Saturday, April 23, 2005

Fumus aut Cruor?

I got a pamphlet in the mail today from the [my state] Medical Society. It is a twelve-page booklet urging its members to call their representatives to support a one dollar tax on cigarettes. Now, I think that smoking is a disgusting habit and I will do all I can to convince my patients to stop, but I do not think that it is the government’s job to slap smokers’ wrists by imposing a tax on them. A fold-out poster was included with the booklet. It showed a touching photograph of the outstretched hand of a child with the words: “5 reasons to raise [my state]’s cigarette tax” underneath. Very clever. The five reasons it listed were: 1) Prevent 72,000 kids from becoming addicted, 2) Help finance care for poor and elderly, 3) Improve health of citizens, 4) Lower health care costs, and 5) Cut smoking rates. First off, I think these people are delusional—if a person is addicted to smoking, an extra dollar a pack is not going to stop them from buying cigarettes. Second, even if it would decrease smoking (they say that New York’s $1.50 tax decreased smoking by 11%, but I do not know how accurate this is), how does the government have a right to punish people for performing a legal activity? What’s next, a dollar tax on hamburgers and fries?

And isn’t this “imposing” one’s own beliefs on people? A few weeks ago, in one of my small-group classes, the topic of abortion was brought up, and the question was asked about how we would respond to a woman wanting an abortion. Out of the five of us, every student said s/he was personally opposed to abortion—yet I was the only one who said I would not help the woman get one, everyone else said that s/he would refer her to an abortion clinic. They all believed that it was inappropriate to “impose” one’s own morals on a patient. This seems to be the prevailing attitude among healthcare professionals. My question is this: Why is it wrong to “impose” one’s morals on a patient by not helping her kill her baby, but it is totally fine to impose one’s beliefs about smoking, something that should be a personal choice, on the smoking populace? What a double standard.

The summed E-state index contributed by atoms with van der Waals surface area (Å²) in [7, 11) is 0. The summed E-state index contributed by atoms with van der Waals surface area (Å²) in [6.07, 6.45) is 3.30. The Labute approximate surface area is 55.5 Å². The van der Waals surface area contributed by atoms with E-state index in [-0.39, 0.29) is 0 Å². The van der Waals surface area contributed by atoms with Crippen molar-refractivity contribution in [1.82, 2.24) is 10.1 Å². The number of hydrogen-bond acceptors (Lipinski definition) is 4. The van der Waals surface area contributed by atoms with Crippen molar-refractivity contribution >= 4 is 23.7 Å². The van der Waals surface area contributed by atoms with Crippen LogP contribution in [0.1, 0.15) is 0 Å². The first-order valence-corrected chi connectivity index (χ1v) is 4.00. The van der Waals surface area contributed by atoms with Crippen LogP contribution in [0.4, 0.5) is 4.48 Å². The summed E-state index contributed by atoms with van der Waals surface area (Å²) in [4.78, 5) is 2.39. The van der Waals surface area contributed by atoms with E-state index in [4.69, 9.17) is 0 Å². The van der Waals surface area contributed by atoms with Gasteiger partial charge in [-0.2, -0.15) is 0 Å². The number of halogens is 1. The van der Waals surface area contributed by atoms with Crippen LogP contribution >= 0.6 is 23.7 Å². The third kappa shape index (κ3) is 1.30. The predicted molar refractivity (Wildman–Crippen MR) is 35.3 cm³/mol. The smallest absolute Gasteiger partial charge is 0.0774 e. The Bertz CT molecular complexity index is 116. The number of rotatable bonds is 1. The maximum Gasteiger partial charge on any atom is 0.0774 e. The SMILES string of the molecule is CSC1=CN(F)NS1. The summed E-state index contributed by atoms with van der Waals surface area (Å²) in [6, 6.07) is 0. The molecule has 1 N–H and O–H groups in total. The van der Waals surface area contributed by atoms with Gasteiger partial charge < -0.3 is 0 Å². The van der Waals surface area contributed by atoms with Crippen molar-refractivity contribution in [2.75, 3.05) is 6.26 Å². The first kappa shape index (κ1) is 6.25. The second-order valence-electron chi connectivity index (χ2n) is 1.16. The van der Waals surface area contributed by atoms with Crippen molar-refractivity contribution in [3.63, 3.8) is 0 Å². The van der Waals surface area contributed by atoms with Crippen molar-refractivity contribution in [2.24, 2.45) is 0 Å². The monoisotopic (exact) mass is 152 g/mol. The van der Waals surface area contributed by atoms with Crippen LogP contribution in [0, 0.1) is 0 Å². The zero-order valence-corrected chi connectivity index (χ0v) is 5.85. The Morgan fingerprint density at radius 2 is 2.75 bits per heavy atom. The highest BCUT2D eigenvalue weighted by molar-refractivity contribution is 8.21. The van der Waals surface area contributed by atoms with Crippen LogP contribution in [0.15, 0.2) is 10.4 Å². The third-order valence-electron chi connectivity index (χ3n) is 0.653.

72% of the Republicans, and 83% of the Democrats in my state support this tax. What would happen if I suggested a tax on abortions, something that has killed millions and millions more people than smoking ever has? My guess would be that there wouldn’t be a whole lot of support—maybe some support from Republicans, but the 83% of Democrats I’m sure would become more like 0%. After all, we can’t be imposing our values on other people, now can we?


Anonymous Bob said...

Support a TAX on abortions? You can't even get the abortion crowd to support treating abortion like a medical procedure with things like informed consent, and parental consent for minors. Besides, according to these compassionate souls [/sarcasm] we should be helping these girls by providing tax-funded abortions.

Thanks for being one to make a stand for the right.

11:39 AM  
Blogger c0ach said...

I couldn't agree more. I can't stand the smell of smoke, and avoid places that permit smoking on the premises.

However, the government, run by fallen men, has gotten powerful enough as it is. We can't just tax whatever social ills the majority dislikes. What of (practicing) Christians who are fast becoming a minority? Do we want a government this powerful ruling over us?

People may think it's overboard to assume taxation = powerful government, but the power to tax is the power to take your money with force if needed. I'm not against taxes, in fact I'm a big FairTax fan. We just need to be wary of the power we give our leaders.

"Everywhere there rises before our eyes the specter of a society where security, if it is attained at all, will be attained at the expense of freedom, where the security that is attained will be the security of fed beasts in a stable, and where all the high aspirations of humanity will have been crushed by an all-powerful state."
--J. Gresham Machen, founder of Westminster Seminary and the OPC.

8:24 AM  

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